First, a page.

Trends in Antarctic sea ice from satellite observations
Prof. Andrew Shepherd (SEE), Dr Ian Brooks (SEE)Project partner(s): British Antarctic SurveyContact email: firstname.lastname@example.org
Sea ice is a key component of the global climate system, because it plays a significant role in Earth’s heat and freshwater balance, and because it is a sensitive indicator of environmental change. Although satellite observations have revolutionised our understanding of Arctic sea ice decline, we know little about Antarctic sea ice because heavy snowfall in the southern hemisphere complicates our ability to measure its thickness from space. The aim of this PhD is to produce the first continental-scale measurements of Antarctic sea ice thickness, and to explore this dataset to provide the first understanding of spatial and temporal trends and their impact on the regions climate, natural habitat, and maritime activity.
Antarctic sea ice thickness will be determined from a combination of CryoSat-2 satellite altimetry, a model of dynamic snow loading, and a physical model of the sea ice buoyancy and radar scattering informed by ship-based measurements collected. Training in all areas will be provided, and there may be opportunities to participate in polar field campaigns.
The PhD is based within the Centre for Polar Observation and Modelling (CPOM), and is a partnership with the British Antarctic Survey and the European Space Agency. CPOM provides the UK with core strategic expertise in the exploitation of satellite measurements to study the Earth’s cryosphere. We use state-of-the-art Earth observation techniques and numerical models to study and predict changes in the polar ice sheets and sea ice cover. CPOM also develops and maintains near real time measurements of Arctic sea ice thickness in partnership with the European Space Agency (http://www.cpom.ucl.ac.uk/csopr/seaice.html).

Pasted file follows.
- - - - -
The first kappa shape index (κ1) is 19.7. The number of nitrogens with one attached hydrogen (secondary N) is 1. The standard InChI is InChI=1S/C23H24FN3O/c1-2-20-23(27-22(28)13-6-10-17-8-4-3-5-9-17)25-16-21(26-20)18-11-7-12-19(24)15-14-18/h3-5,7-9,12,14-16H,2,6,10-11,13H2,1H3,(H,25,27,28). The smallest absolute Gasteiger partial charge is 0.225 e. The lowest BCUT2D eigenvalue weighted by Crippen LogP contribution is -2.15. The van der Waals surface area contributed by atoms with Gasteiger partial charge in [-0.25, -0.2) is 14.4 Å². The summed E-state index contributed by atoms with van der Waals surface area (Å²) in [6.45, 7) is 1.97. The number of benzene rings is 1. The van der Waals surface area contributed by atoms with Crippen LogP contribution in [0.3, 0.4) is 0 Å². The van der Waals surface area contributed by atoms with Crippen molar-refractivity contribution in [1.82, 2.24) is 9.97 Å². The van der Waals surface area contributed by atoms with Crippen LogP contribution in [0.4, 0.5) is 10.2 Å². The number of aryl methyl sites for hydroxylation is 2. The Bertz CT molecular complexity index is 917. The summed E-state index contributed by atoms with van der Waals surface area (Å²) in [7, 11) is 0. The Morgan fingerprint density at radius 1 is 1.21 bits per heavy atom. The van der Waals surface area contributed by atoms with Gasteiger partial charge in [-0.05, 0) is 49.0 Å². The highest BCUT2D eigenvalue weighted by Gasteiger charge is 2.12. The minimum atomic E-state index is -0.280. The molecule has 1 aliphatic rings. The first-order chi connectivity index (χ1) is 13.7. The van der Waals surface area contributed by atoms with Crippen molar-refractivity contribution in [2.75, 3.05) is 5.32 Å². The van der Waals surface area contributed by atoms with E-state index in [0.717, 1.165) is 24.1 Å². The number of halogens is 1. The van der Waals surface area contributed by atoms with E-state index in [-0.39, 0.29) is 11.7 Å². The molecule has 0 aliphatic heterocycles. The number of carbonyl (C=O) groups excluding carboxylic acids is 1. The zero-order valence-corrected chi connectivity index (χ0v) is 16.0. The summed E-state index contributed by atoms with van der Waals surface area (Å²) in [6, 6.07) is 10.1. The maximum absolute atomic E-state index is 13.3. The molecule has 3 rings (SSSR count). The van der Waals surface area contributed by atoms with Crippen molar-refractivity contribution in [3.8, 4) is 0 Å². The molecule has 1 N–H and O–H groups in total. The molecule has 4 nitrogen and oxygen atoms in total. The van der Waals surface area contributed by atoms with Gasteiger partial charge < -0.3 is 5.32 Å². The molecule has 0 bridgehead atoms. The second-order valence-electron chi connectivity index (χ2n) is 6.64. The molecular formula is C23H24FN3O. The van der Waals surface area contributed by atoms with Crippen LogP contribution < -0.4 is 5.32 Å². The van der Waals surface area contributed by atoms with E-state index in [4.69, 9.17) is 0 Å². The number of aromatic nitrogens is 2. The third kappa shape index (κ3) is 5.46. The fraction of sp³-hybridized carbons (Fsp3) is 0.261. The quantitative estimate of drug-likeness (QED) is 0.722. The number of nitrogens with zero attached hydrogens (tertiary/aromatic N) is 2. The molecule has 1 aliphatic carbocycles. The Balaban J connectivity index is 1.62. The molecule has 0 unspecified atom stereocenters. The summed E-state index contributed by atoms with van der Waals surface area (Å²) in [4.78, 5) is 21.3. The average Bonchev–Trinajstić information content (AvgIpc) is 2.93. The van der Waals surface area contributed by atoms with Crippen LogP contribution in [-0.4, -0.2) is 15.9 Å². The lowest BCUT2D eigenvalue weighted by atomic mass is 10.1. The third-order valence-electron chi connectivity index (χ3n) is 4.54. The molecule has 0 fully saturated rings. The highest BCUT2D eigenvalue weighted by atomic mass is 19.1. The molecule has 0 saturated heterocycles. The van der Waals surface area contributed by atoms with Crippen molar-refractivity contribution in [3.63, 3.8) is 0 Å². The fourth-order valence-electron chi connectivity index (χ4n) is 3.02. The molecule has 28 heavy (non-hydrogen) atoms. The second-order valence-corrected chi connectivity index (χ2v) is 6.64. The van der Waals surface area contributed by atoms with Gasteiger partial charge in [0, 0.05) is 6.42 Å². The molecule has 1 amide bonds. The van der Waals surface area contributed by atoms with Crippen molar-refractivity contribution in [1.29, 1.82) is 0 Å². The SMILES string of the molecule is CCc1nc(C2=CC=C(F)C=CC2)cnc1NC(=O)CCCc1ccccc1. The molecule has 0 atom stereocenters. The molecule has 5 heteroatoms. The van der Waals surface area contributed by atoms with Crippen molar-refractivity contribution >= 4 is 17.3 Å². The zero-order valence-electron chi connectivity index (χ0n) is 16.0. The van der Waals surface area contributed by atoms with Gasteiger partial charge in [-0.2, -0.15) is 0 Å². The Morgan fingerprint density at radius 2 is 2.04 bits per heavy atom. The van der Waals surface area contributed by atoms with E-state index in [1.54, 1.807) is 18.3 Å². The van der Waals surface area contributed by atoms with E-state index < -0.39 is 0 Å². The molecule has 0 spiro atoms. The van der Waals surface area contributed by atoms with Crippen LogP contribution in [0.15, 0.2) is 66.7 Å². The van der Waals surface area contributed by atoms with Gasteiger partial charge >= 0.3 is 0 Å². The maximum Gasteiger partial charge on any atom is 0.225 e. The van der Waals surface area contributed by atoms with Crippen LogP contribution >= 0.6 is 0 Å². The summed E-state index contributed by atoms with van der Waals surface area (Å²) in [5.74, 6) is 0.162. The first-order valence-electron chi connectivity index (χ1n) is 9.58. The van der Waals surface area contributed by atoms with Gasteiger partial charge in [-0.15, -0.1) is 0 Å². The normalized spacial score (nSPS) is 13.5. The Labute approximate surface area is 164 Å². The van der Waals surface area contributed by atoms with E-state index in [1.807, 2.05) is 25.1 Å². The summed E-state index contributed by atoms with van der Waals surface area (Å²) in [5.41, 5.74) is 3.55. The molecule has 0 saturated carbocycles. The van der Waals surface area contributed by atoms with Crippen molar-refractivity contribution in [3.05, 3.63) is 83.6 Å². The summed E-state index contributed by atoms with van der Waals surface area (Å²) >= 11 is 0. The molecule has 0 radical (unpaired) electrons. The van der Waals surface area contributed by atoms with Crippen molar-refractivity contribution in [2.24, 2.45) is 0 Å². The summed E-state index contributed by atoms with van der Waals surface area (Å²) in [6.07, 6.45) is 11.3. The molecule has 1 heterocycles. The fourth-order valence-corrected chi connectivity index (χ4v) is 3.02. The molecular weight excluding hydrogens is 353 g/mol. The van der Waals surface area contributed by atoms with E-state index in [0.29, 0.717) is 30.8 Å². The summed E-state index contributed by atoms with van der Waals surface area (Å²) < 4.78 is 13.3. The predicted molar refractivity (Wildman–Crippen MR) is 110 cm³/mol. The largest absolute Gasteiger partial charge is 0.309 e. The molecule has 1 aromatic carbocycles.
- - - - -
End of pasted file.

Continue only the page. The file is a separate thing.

The project will be supervised by Professor Andy Shepherd and Professor Ian Brooks at Leeds, within input from collaborators at BAS and ESA. Andy is the Principal Scientific Advisor for ESA’s CryoSat-2 Mission, and Ian is an expert in polar climate processes.
Related undergraduate subjects:
- Applied mathematics
- Atmospheric science
- Computer science
- Earth science
- Earth system science
- Environmental science
- Geophysical science
- Physical geography
- Physical science
- Remote sensing